The text on this page is taken from the book 'Flowers shown to the Children\ by C E Smith and illustrated by Janet Harvey Kelman,
The pages are courtesy of the Gutenburg Project. The Book is not in copyright under the Gutenberg license visit www.gutenberg.org
The coloured images/photographs are my personal choice. [see reuse of images below}
This page is aimed at educating children the future custodians of our countryside.
The Wild Mignonette does not grow close to the ground like the sweet-scented Mignonette we have in our gardens. It is a tall, spiked plant, which you find in summer-time on waste ground and among stone heaps, and it is not at all noticeable.
The flowers grow on short, thin stalks. Those flowers at the bottom open first, and the little buds are always at the top of the tall spike.
These flowers are little yellow balls, which seem to be entirely made up of stamens. But if you gently pick one of these yellow balls to pieces, you will find that there are six greenish-yellow petals.
The four largest petals are so deeply cut round the edge that they appear to be fringed. But there are two long thin ones which are each in one piece. These petals are all joined together at the bottom, with the bunch of fluffy stamens and the seed-vessel inside.
Behind this little ball there are six thin green sepals. These are very narrow and pointed, and they stand round the flower like the legs of a spider.
The leaves are dark green, and they are very much lighter underneath than above. They are very narrow, with crinkled edges, and the upper half of the leaf branches into three or four parts, like a stag's horn.
The Dandelion is as well known as the Buttercup and Daisy. It grows in all kinds of places, and it is in flower from early spring to late autumn. The large yellow flower-heads are made up of a great many separate little flower-tubes, which widen out at the mouth into a long yellow strap. These yellow tubes are placed on a round disc with the straps standing out in a circle, like a rosette. Each flower-head grows singly at the end of a long green stalk. The stalks are hollow, and when you break them a white milky juice oozes out. At the top of the stalk you find a cup made up of narrow pointed green leaves. Some of these leaves curve back over the top of the stalk.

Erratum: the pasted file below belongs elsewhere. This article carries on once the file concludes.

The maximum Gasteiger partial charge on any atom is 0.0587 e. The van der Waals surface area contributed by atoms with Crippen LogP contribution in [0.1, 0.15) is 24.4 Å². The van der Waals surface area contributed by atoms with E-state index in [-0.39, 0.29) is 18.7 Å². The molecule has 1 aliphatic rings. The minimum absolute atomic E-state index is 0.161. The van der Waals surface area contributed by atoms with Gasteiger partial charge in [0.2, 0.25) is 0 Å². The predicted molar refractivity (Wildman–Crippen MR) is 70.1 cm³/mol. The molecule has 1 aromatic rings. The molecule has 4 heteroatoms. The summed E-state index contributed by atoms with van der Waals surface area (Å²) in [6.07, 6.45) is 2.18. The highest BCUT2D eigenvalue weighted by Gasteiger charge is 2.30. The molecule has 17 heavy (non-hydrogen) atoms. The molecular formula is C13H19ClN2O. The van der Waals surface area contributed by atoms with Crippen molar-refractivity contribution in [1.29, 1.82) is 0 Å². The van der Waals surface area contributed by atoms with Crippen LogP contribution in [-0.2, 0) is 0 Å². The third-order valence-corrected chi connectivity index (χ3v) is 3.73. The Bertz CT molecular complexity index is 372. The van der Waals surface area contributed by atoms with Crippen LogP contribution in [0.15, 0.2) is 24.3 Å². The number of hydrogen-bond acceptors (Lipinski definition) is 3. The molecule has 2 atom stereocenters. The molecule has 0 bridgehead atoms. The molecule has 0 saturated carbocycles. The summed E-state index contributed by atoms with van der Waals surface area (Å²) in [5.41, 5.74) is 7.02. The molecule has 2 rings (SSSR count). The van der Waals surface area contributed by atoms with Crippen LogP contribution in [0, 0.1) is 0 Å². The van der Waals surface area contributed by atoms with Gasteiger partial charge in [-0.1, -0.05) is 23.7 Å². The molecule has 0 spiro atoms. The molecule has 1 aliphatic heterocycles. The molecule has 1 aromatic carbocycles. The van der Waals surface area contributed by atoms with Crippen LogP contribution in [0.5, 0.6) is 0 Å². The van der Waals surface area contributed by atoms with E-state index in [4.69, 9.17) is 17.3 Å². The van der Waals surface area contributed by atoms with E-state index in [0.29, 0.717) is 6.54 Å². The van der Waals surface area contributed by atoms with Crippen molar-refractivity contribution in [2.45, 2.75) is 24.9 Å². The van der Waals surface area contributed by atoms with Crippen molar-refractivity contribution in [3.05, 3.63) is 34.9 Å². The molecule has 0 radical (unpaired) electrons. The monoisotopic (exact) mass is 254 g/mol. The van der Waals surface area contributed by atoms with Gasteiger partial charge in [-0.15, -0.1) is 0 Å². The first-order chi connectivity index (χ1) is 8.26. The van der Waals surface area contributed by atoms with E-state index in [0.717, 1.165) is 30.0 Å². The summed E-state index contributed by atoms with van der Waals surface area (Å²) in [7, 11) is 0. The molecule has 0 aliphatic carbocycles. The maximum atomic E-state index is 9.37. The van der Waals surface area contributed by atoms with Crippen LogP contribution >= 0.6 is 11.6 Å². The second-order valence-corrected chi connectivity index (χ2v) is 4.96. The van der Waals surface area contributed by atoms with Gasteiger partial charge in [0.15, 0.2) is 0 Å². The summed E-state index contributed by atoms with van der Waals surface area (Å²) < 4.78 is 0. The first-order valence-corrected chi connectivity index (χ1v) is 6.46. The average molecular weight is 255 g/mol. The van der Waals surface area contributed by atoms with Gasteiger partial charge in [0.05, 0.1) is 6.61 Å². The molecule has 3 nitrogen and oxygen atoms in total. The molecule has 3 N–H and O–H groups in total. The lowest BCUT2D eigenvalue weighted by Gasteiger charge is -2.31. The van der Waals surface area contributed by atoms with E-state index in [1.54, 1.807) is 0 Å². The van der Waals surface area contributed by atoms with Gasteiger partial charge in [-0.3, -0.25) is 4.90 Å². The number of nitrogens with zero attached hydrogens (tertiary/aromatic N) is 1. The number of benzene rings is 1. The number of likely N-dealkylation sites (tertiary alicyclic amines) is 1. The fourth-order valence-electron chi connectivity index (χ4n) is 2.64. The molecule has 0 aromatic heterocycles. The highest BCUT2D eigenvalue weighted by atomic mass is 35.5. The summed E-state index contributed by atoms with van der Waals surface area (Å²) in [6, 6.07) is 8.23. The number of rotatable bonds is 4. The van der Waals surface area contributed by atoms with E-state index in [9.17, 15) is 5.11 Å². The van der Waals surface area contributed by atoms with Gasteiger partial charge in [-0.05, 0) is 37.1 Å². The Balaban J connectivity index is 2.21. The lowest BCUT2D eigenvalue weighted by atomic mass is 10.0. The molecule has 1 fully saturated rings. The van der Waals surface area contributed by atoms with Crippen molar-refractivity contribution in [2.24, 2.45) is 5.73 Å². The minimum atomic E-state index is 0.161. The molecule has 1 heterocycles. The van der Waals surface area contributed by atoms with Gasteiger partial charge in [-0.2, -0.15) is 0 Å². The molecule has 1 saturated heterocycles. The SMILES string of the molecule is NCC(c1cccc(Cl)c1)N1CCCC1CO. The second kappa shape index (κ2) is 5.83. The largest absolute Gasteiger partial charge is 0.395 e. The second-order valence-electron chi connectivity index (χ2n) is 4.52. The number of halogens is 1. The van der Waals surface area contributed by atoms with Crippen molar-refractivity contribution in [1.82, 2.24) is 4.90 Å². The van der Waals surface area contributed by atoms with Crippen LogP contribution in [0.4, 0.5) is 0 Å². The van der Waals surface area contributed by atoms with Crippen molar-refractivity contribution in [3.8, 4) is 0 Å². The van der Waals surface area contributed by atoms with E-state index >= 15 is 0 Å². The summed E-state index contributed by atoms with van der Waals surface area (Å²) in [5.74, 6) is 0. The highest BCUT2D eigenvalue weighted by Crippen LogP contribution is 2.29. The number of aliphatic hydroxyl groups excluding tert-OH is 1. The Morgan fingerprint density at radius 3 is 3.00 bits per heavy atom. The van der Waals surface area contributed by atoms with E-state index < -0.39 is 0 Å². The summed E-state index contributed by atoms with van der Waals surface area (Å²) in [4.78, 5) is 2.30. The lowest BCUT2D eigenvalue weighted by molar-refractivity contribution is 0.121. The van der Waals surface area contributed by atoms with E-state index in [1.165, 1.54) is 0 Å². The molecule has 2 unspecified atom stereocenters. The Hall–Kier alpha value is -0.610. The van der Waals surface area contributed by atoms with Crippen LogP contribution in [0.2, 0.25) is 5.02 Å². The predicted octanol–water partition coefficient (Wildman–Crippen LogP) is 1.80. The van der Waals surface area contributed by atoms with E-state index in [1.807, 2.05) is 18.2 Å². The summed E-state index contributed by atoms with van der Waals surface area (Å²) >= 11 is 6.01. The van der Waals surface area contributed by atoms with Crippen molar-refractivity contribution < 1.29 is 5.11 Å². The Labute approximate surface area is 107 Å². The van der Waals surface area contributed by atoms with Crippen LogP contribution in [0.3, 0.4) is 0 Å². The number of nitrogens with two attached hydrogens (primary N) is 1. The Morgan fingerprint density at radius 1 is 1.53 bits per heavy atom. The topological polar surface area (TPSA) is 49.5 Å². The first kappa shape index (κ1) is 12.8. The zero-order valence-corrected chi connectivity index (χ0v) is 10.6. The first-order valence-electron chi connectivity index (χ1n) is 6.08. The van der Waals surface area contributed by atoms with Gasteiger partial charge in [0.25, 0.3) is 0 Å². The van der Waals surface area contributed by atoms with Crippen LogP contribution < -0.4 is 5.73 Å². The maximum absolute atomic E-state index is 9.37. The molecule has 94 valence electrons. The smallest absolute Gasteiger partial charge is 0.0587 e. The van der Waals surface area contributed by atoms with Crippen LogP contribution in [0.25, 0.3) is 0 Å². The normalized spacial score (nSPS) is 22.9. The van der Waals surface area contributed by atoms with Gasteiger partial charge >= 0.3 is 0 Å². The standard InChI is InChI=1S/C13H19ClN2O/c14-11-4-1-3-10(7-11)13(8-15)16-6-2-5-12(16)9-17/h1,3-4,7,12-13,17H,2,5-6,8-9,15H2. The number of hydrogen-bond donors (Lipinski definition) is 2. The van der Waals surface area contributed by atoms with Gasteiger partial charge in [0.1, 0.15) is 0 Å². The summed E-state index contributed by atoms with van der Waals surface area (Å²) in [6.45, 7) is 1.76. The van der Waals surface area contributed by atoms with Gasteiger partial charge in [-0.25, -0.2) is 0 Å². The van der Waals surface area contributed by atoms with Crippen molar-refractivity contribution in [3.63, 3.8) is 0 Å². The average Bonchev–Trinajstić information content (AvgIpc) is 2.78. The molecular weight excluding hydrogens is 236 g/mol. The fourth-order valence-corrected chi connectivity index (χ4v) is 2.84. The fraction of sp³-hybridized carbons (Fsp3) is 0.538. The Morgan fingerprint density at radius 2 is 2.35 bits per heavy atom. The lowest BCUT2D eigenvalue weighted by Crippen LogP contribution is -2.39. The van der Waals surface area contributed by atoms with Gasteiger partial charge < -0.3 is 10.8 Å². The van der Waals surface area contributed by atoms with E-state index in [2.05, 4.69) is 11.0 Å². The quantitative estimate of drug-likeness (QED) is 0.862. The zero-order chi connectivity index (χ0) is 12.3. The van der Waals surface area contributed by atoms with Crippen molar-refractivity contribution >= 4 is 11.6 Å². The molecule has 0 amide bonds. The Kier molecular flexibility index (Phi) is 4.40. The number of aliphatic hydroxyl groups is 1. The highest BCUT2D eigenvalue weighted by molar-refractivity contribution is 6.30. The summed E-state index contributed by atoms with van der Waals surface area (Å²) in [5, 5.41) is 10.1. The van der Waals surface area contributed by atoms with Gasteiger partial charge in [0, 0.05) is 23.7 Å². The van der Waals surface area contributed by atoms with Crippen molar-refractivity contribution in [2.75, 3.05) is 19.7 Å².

When the yellow flowers are withered, the round disc is covered with the tiny seed-vessels. Each seed-vessel ends in a slender green spike which has a beautiful tuft of starry down at its tip. This ball of starry down is one of the most beautiful things in the flower world.
The leaves of the Dandelion are a smooth glossy green. They are shaped like a blunt arrow-head, and they have a white line running up the centre. The edges are cut up into huge teeth which are said to resemble the teeth of a lion. From this the plant gets its name.
The Tansy is to be found in hedge-banks, and by the roadside, or on the borders of the fields in many places all over the country, though in the North it is not very common. It flowers in autumn, and is a tall, bushy plant, with large green, ferny leaves.
The Tansy has a short, green stem rising stiff and straight from the ground, and this stem branches at the top into three or four forks. Each of these forks divides again into two or three smaller forks, and there is a flower which looks like a yellow button at the end of each fork.
If you pick one of these yellow buttons to pieces you find that it is made up of a great many yellow tubes, with a swollen green part at the bottom. These yellow tubes are of two kinds. In some the mouth of the tube is cut evenly all round into small scollops, and in others there is a yellow strap at one side of the tube. These tubes stand on a round disc, and at the back of this disc there is a thick double row of small green pointed leaves, which form a green cup behind the yellow buttons.
The leaves of the Tansy are like coarse ferns. They are feather-shaped, with deeply cut divisions, and each division is toothed at the edges. The Tansy has a strong scent, especially when you crush its leaves or stalks.
Is there any child who does not know the Primrose? In spring and early summer you will find its yellow blossom starring the woods and hedge-banks, and you will see it too by the seashore.
The flowers grow singly on fine stalks rising from the middle of the root. A long yellow tube is hidden in the deep calyx-cup, and the mouth of this tube opens out into five pale lemon-yellow petals. Each petal has a notch in the outer edge, and there are two orange-coloured streaks running from the base. In the centre of the petals, you can see the mouth of the tube with the heads of the stamens in its throat. The slender thread with its pinhead top, which rises from the seed-vessel, can just be seen. Yet you will also find Primroses where the heads of the stamens are hidden from sight, but where this seed-vessel thread reaches beyond the mouth of the tube.
The calyx-cup is pale-green and hairy, and has fine, sharp teeth round the edge.